As a result of the sale, SSE said its adjusted earnings per share 2020/21 are forecast to be 85p-90p as opposed to the 75p-85p estimated previously, including an impact from a gain on the sale of around 19p after transaction costs.
The FTSE 100 power firm said the divestment is in line with its intention to partner to capitalise on its significant growth opportunities related to net zero.
Deemed the world’s largest wind farm once all three phases are completed, the Dogger Bank project was initially developed in a 50:50 partnership with Norway’s Equinor.
However, Equinor has sold a 10% stake to Eni as well, so SSE and Equinor now both own 40% and their Italian counterpart owns 20%. The transaction is expected to complete in early 2021, subject to regulatory and lender approvals.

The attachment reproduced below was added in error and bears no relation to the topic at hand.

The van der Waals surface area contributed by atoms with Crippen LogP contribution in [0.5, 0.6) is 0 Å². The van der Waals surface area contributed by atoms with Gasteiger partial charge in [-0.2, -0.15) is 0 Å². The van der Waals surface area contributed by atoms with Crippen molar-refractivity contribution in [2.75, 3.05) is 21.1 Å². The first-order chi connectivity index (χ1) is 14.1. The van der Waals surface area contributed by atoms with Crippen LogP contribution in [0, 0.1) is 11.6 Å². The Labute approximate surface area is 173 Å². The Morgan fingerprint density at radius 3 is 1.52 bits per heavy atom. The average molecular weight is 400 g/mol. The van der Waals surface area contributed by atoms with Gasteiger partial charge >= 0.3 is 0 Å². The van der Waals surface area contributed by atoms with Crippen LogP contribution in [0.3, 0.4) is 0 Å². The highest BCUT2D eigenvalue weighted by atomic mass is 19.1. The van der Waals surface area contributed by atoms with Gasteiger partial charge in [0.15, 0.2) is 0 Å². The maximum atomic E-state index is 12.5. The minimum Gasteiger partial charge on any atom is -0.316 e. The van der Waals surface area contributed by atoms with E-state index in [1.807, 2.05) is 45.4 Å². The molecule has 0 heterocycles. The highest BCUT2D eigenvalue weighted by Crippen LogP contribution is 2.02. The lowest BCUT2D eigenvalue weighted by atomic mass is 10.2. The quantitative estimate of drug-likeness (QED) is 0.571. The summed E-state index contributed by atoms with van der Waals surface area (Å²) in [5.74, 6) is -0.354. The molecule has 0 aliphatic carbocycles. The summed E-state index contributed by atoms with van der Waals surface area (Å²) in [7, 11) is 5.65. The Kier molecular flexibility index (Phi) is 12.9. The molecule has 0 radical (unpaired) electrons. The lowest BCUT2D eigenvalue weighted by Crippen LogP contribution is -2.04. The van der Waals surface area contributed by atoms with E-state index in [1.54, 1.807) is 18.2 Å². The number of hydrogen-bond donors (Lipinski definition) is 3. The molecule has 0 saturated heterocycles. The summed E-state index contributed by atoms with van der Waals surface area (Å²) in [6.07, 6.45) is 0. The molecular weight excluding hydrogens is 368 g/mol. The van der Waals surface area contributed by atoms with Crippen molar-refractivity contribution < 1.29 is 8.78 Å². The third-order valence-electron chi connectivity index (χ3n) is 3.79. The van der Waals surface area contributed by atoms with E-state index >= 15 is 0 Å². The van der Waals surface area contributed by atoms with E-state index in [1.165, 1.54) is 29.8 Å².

There is no change to the ownership of the third phase, in which SSE and Equinor each have a 50% stake, where the FTSE 100 energy firm will lead the construction and its Norwegian peer will operate the asset on completion.
Each phase has a capacity of 1,200 megawatts and will generate around 6,000 gigawatts per hour.
In total, Dogger Bank will produce enough renewable electricity to supply 5% of the UK’s demand, equivalent to powering six million UK homes.
“This transaction will enable us to fund further low carbon growth opportunities, helping to deliver governments’ net zero ambitions and our own target to treble our renewable output by 2030,” Gregor Alexander, SSE’s Finance Director, said in a statement.
Shares advanced 3% to 1,397p on Friday morning.